Dashboard panels are the interface used to control and manage a bundle. They too are standard HTML webpages. Each panel is served as an iframe on the dashboard. This is done to ensure full code and style encapsulation. Because dashboard panels are iframes, they cannot render any content outside of their bounding box. For example, it is not possible to have a tooltip in a panel that extends beyond the bounding box of the panel itself.

When serving panels, NodeCG injects an instance of the API into the global scope, as well as a few default styles.

It is strongly recommended to use Polymer elements to build panels, though it is not required. Google's official Polymer elements, specifically their Paper elements, are a great place to start. The official nodecg-dashboard-elements collection also has a selection of Polymer elements that are integrated with NodeCG's API.


Extensions are server-side code. They are standard Node.js JavaScript files. An extension must export a function that accepts a single argument. That argument will be an instance of the NodeCG API:

// bundles/my-bundle/extension.js
module.exports = nodecg => {
    nodecg.listenFor('foo', () => {

NodeCG automatically attempts to load the following files as extensions:

  • your-bundle/extension.js
  • your-bundle/extension/index.js

Bundles may have one of, but not both of the above files. If your extension is simple enough to fit in one file, use the former approach. If your extension is broken up into multiple files, you may want to use the latter structure and keep all those files in a single extension folder. If using an extension folder, NodeCG will only load your-bundle/extension/index.js. It is up to you to load any other files that your extension needs via require.

package.json manifest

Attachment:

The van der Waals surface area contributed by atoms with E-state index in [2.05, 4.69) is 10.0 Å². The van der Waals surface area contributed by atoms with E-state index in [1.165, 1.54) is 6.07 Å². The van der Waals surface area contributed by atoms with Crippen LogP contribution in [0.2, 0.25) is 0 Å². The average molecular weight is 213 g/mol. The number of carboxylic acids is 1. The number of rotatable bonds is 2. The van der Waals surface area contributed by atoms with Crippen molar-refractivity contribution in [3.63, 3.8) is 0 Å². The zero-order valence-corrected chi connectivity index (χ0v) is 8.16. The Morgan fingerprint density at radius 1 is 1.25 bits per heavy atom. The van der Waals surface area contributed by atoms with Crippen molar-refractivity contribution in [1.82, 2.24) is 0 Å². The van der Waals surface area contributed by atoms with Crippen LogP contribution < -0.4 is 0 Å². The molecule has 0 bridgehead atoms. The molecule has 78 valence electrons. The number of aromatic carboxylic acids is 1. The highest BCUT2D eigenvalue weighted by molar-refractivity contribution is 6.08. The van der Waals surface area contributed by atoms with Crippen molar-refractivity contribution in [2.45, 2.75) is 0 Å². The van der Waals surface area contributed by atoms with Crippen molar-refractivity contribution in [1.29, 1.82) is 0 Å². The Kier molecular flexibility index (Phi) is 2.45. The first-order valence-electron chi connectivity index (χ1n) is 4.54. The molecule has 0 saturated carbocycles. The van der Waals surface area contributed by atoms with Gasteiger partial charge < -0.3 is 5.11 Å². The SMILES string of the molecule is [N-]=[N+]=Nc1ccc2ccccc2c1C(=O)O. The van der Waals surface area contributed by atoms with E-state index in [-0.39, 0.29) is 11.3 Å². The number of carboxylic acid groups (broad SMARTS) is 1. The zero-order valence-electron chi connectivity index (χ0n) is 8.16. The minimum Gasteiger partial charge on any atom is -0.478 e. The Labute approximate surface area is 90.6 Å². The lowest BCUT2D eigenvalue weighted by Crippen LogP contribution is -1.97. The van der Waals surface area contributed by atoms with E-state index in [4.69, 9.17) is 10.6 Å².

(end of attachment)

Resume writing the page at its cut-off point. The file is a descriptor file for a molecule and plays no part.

Every bundle must have a package.json. In addition to the required fields like name and version outlined in that link, NodeCG bundles must also have a nodecg object in their package.json with some additional properties that tell NodeCG about the bundle and how to load it.

See the manifest tutorial for more information on creating a valid package.json for a bundle.


Special Thanks


Please contribute! This is an open source project. If you would like to report a bug or suggest a feature, open an issue. Or, to open a Pull Request:

  1. Fork it ()
  2. Create your feature branch (git checkout -b my-new-feature)
  3. Commit your changes (git commit -am 'Add some feature')
  4. Push to the branch (git push origin my-new-feature)
  5. Create a new Pull Request

Before creating your pull request:

  1. Ensure your code matches our existing style using our provided EditorConfig options.
  2. Ensure the existing tests pass, or are updated appropriately, with npm test.
  3. For new features, you should add new tests.

Check which branch you should PR to. NodeCG is still in an unstable state, so we follow these semver guidelines:

  • Bug fixes and new features go to the next 'patch' branch (0.current.x)
  • Breaking changes go to the next 'minor' branch (

Building and viewing the docs locally

Documentation contributions are always welcome and very appreciated!

NodeCG's documentation site,, is automatically generated based on NodeCG's JSDoc comments and the markdown files in the tutorials folder. The table of contents in this README is also automatically generated.

To build the docs, run the following commands (after you have cloned NodeCG and installed its dependencies via npm install):

npm run docs:build

After that, you can open docs/index.html directly in your web browser.

Once you've made your changes, follow the steps above in the Contribute section to open a pull request.

Running tests locally

  1. Install selenium-standalone (npm install --global selenium-standalone), then run the installer (selenium-standalone install)
  2. Open one terminal and start Selenium: selenium-standalone start
  3. Open a second terminal, navigate to the NodeCG root and run npm test

Code of Conduct

Note that all contributions and discussions around NodeCG take place under our Code of Conduct.


MIT Liencese © 2017 Alex Van Camp, Matthew McNamara, and contributors